The present invention is a hanger storage system, comprising a support member having a horizontal dimension, and a plurality of horizontally spaced cords connected to the support member and hanging down from the support member. Some or all of the cords have loops on their distal ends, for receiving consumer articles such as sports gear, tools, household supplies, etc. Preferably, each loop is adjustable in size. The adjustable loop may be formed by a moveable cleat or other fastener that slidably connects the distal end of the cord to the middle section of the cord and that may be slid along the cord until leverage is placed on the cleat to pivot it relative to the cord and thereby “bite” or grip the cord to maintain the size of the loop. Preferably, the loop is tightened around the consumer article and the cleat is slid in to be close to the article (see FIG. 6), so that the cleat grips the cord and preferably also grips the article, for added security. The article is surrounded by the cord loop and is thereby suspended from the hanger.
The preferred cleat and cord system also is useful for hanging articles having straps, loops, or handles, such as backpacks, coats, or jugs, for example. This is performed by positioning the cleat and loop system into configurations that cooperate with the strap, loop, or handle (See FIGS. 9 and 10), that is the cord loop and/or cleat pass through the article strap, loop, or handle. For example, the loop may be threaded through a backpack strap and then the loop's end is hung over the cleat with the cleat positioned in a generally vertical position, thus capturing the backpack strap. Or, the loop may be threaded through a jug handle and then the end of the loop is hung over the jug neck itself, thus capturing the jug. Or, the cleat may hang from the cord and, because of the angle of the cleat to the cord, the cleat acts as a “hook” for receiving/passing through a coat loop.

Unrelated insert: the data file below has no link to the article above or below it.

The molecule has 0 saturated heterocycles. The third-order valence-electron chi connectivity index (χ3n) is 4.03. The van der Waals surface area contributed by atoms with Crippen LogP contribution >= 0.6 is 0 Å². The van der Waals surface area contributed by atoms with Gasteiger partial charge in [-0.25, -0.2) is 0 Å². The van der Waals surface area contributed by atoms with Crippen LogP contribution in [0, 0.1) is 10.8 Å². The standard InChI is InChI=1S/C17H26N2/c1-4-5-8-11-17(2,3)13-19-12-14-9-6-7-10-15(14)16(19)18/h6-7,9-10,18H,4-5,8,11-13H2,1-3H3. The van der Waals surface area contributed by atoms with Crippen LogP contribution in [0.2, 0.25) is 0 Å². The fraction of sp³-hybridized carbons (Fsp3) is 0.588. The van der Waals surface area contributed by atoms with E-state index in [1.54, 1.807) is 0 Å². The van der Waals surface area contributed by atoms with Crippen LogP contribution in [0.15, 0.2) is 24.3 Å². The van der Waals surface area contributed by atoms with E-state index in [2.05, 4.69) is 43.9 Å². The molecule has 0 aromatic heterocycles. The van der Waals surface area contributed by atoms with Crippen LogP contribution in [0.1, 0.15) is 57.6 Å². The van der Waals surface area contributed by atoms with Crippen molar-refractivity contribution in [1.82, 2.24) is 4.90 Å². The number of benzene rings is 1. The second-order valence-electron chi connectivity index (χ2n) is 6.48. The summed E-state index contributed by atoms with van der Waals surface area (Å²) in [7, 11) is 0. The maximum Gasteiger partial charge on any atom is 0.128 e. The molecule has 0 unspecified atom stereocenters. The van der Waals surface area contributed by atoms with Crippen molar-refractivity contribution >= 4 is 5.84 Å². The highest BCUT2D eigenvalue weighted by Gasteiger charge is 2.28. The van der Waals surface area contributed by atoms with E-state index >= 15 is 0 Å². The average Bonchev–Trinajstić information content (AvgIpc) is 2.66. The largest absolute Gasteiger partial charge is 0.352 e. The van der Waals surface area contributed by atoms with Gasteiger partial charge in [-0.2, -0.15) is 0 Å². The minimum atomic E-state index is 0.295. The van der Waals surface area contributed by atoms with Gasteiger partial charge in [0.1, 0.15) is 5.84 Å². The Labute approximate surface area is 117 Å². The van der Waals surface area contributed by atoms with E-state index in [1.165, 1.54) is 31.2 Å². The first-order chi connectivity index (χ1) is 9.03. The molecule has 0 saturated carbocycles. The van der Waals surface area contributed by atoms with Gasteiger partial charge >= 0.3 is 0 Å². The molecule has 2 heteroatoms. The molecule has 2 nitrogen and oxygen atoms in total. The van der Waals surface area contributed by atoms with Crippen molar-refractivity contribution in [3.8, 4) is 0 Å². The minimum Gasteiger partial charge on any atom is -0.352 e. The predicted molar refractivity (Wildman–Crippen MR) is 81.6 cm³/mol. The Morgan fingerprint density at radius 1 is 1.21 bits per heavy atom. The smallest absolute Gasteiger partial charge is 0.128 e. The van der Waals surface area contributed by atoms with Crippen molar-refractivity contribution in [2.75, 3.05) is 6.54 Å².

Each cord of the invented hanger may be used to suspend a different article, so that several, differently-sized and differently-shaped articles hang generally side-by-side and are separated by several inches of space. The hanging articles are, therefore, neatly arranged and restrained from falling over or being jumbled in a pile, as is the case in so many workshops, garages, basements, and closets.